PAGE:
Any one have examples for what has been used for service size for a speculative retail plaze building? In KVA per square foot (or amps with voltage). I have a good idea and examples but I would like to compare. Specifically in this case I am sizing a service for a 15,000 square foot single story strip plaza type building.
For a crude estimate, I'd look at an existing similar property .... and if that other place is more than ten years old, double it!
A few other points to consider discussing with the speculator: - If the place has less than six units, I would still argue for the extra expense of using a buss gutter. This will save lost of money later, when meters are added, etc. - Make allowances (extra junction boxes, etc) for shifting lighting circuits and switches around. Lay out your lighting patterns so as to accommodate remodels, as walls get moved around. - Allow in your bid for exhaustive documentation, and identification, of every circuit- to the level of marking every box and device.
Such steps will pay off big time later, when remodels and maintenance are necessary.
I know, there's likely lots of pressure to do as little as possible, to keep the price as low as possible. You need to resist this. I guarantee that every time there's a change of tenant, you will be moving lights, adding receptacles, etc. When a poor (cheap) job is done at the start, the entire property quickly becomes a dog's breakfast ... and each remodel becomes sloppier, and takes longer.
This is why, for such places, I prefer a 'skeleton' of pipe, with MC (or romex, if you must) 'whips' going into the wall cavities.
This kind of strange. a 15000 sq ft could take a 1000 amps but to sell a single space of 15k sq ft is rare. No one is going to want one service in the plaza. You place a 200 amp service at one end to provide "white box" power and then get with the power company on how you can provide separate power to separate units. The last 15000 sq building we did had 600 amp 3 phase, but this is light for some tenants,
I have done a few of these; the problem is restaurants, hair salons and over zealous engineers. Simons properties who builds strip centers and malls all over the country allows for 15va per foot, then if the tenant wants more power they can pay to have a service brought in for their space. Locally it’s required to fill the secondary compartment of a pad mounted transformer and bring all the spares to the building for future use, to facilitate any future use or need.
For Shell Space ONLY. 15va x 15,000sf / 830 = 271a or a 400a HV service which is more than they really need and will cover your house panel, lot lights and a few of the over zealous engineers too.
Option (1) I like do a single service for each building with a gutter, house panel, lugs and a tap box for the tenants. Put a lock on the gutter and set up a connection fee for the tenants to keep their booger eating morons they hired to do their electrical work from screwing up your gutter lugs. Generally I charge $350 for final connection and if they bypass me then they own the warranty for the building service.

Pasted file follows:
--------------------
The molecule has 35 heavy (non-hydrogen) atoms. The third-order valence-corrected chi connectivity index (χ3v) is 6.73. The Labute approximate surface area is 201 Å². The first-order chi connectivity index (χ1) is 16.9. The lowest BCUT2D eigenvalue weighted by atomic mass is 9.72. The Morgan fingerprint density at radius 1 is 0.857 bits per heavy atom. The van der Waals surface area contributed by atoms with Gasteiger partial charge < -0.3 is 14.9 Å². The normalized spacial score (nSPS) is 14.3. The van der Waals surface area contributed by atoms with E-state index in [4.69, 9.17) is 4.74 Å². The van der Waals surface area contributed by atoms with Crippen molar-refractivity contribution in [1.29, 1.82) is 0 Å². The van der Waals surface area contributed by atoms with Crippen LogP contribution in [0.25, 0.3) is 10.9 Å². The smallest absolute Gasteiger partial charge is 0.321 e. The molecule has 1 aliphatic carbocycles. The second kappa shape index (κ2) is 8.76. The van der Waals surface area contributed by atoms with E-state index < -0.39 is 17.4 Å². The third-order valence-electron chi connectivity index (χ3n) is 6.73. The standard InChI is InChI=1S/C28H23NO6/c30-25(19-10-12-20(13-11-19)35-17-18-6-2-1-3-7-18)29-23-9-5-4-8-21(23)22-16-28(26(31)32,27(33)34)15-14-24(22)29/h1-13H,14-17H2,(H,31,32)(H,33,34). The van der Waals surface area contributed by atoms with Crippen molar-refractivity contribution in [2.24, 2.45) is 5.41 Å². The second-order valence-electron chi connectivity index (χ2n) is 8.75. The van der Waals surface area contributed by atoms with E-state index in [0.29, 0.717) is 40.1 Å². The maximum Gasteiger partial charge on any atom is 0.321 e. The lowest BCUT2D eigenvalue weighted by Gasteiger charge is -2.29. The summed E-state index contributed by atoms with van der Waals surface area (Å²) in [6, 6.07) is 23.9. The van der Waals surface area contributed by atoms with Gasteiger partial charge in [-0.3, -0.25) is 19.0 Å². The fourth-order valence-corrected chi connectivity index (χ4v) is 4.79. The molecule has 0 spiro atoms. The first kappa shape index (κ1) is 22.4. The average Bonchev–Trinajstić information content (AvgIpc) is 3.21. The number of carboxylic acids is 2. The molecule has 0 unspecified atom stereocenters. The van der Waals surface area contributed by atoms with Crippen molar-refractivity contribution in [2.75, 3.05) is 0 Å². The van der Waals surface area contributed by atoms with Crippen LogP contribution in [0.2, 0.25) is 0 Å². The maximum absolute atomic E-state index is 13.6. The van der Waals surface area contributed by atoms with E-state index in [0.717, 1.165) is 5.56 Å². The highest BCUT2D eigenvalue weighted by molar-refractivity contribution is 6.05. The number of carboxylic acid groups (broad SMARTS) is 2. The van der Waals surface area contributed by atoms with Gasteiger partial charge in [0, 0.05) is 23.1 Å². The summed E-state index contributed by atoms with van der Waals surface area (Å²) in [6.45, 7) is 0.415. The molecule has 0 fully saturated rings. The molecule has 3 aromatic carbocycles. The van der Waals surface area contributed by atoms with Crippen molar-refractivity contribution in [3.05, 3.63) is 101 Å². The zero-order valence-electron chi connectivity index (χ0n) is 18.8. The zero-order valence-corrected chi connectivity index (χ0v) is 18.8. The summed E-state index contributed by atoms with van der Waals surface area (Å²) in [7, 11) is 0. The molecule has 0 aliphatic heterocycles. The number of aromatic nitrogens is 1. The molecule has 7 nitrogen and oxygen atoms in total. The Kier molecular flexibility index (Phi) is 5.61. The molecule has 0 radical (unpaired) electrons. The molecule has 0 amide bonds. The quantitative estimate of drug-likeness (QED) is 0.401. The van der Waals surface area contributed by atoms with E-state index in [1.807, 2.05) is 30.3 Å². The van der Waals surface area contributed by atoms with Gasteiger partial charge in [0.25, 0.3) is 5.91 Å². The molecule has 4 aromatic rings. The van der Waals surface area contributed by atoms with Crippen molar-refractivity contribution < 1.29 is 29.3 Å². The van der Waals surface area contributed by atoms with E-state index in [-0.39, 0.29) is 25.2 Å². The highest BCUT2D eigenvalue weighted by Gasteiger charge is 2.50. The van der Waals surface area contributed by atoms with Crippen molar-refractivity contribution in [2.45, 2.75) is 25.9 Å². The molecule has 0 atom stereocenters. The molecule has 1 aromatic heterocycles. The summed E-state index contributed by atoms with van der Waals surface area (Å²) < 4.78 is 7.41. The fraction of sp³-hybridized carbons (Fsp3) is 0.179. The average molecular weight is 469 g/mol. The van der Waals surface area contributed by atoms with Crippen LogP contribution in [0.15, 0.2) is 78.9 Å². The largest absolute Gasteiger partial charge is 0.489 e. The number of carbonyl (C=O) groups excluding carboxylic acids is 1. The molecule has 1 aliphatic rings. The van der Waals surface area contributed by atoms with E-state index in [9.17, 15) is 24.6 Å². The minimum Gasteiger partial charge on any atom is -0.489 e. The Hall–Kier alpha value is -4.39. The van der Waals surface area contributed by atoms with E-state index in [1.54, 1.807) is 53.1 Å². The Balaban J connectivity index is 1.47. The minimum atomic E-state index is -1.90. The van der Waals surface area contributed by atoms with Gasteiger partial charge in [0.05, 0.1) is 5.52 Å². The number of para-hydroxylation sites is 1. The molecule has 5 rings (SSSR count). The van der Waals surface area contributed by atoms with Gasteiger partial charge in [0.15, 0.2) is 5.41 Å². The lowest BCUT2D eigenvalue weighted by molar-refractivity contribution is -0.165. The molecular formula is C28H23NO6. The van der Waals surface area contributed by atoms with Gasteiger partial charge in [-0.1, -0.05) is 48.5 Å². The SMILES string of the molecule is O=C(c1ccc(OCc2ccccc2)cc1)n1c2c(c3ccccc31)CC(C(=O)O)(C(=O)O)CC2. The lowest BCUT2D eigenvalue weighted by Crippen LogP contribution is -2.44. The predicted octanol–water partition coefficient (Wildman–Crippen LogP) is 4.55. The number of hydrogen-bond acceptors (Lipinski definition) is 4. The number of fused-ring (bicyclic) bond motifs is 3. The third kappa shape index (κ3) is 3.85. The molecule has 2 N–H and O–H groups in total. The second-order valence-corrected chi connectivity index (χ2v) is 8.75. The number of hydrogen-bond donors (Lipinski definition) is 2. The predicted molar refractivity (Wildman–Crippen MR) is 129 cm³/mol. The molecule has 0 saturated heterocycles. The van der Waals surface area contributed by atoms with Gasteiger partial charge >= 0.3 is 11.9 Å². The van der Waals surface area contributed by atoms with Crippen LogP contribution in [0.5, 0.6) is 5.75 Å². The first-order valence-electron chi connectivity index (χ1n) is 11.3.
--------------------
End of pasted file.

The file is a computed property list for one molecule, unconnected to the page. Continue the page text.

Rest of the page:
Option (2) I set the disconnects, meter cans, and install empty conduit up and into the building, and still charge a final connection fee. No meter, no wire, the tenant furnishes the wire and I charge $350 for final termination.
Option (3) I bring a 100a HV service to each space and set a disconnect, the building owner picks up the expense of the meter and wire, and there is no connection fee.
Option (4) Same as (3) only I set panels and xformer, and usually some lay-in lights and a few receptacles. The owner picks up the meter and utility fees. There is no connection fee on my part.
Work hard to get the finish out of these spaces; they are the gravy of the project.
15VA/SF is pretty low esp. if you expect restaurants (which you have to assume may be a tenant). I would say 25-30VA/sf is pretty conservative. In my case the developer had a similar building that had a 1200A, 480V which is twice as much. The developer wants to be prepared for anything but I think that is but that is pretty high.
I started looking at specific examples of tenants and 15KVA/sf is not too small. On the other hand the developer did mention a tanning salon in addition to a restaurant. Anyone know what a typical tanning salon uses?
We had to upgrade a service for a tanning salon and I think it went to a 400amp 3 ph and just covered it. Check how many beds they will have plus A/C and heaters. There were alot of heating type loads that added up quickly. Rod
“speculative retail plaza building” and “Specifically in this case I am sizing a service for a 15,000 square foot single story strip plaza type building”
”I am talking about an empty shell. No tenants yet. All we need is the service. These are built all the time.”
Nobody said anything about restaurants or tanning solons, and if you go in guns a blazing “speculate’n” about 25-30va a foot calculations, then you can watch your client shop your number for a better speculation. Start off with 15va for retail space then when they bring a restaurant in work up a price for it, anyone who has ever developed retail space knows that some tenants have bigger electrical needs and they know they aren’t free, and how to make those tenants pay for them.
To answer the question someone here asked the last tanning salon in a retails space I built had a 400A 120/208V 3Ø service.